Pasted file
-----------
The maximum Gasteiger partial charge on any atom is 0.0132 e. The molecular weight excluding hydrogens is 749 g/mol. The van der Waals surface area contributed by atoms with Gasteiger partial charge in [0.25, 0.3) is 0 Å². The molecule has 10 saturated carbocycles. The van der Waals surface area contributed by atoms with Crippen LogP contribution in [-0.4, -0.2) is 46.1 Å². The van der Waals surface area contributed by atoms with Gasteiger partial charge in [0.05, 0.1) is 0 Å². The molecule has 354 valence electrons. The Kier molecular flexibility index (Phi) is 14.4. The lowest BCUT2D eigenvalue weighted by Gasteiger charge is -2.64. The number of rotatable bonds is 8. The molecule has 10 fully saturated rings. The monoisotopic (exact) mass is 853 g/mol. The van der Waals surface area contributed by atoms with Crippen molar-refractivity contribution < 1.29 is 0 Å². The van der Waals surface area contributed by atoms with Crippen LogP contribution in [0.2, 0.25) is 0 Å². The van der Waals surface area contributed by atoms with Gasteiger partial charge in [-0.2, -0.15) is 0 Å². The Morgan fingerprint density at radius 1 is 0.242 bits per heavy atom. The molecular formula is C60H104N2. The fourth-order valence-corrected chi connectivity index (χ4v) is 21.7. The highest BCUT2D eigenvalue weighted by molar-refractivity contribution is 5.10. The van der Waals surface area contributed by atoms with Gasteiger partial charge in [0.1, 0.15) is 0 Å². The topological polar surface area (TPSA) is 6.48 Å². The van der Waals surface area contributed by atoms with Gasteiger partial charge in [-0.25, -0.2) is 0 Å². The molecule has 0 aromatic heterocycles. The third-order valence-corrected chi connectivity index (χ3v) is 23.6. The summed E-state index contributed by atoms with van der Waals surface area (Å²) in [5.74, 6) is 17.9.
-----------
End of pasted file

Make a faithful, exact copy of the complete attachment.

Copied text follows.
The maximum Gasteiger partial charge on any atom is 0.0132 e. The molecular weight excluding hydrogens is 749 g/mol. The van der Waals surface area contributed by atoms with Gasteiger partial charge in [0.25, 0.3) is 0 Å². The molecule has 10 saturated carbocycles. The van der Waals surface area contributed by atoms with Crippen LogP contribution in [-0.4, -0.2) is 46.1 Å². The van der Waals surface area contributed by atoms with Gasteiger partial charge in [0.05, 0.1) is 0 Å². The molecule has 354 valence electrons. The Kier molecular flexibility index (Phi) is 14.4. The lowest BCUT2D eigenvalue weighted by Gasteiger charge is -2.64. The number of rotatable bonds is 8. The molecule has 10 fully saturated rings. The monoisotopic (exact) mass is 853 g/mol. The van der Waals surface area contributed by atoms with Crippen molar-refractivity contribution < 1.29 is 0 Å². The van der Waals surface area contributed by atoms with Crippen LogP contribution in [0.2, 0.25) is 0 Å². The van der Waals surface area contributed by atoms with Gasteiger partial charge in [-0.2, -0.15) is 0 Å². The Morgan fingerprint density at radius 1 is 0.242 bits per heavy atom. The molecular formula is C60H104N2. The fourth-order valence-corrected chi connectivity index (χ4v) is 21.7. The highest BCUT2D eigenvalue weighted by molar-refractivity contribution is 5.10. The van der Waals surface area contributed by atoms with Gasteiger partial charge in [0.1, 0.15) is 0 Å². The topological polar surface area (TPSA) is 6.48 Å². The van der Waals surface area contributed by atoms with Gasteiger partial charge in [-0.25, -0.2) is 0 Å². The molecule has 0 aromatic heterocycles. The third-order valence-corrected chi connectivity index (χ3v) is 23.6. The summed E-state index contributed by atoms with van der Waals surface area (Å²) in [5.74, 6) is 17.9.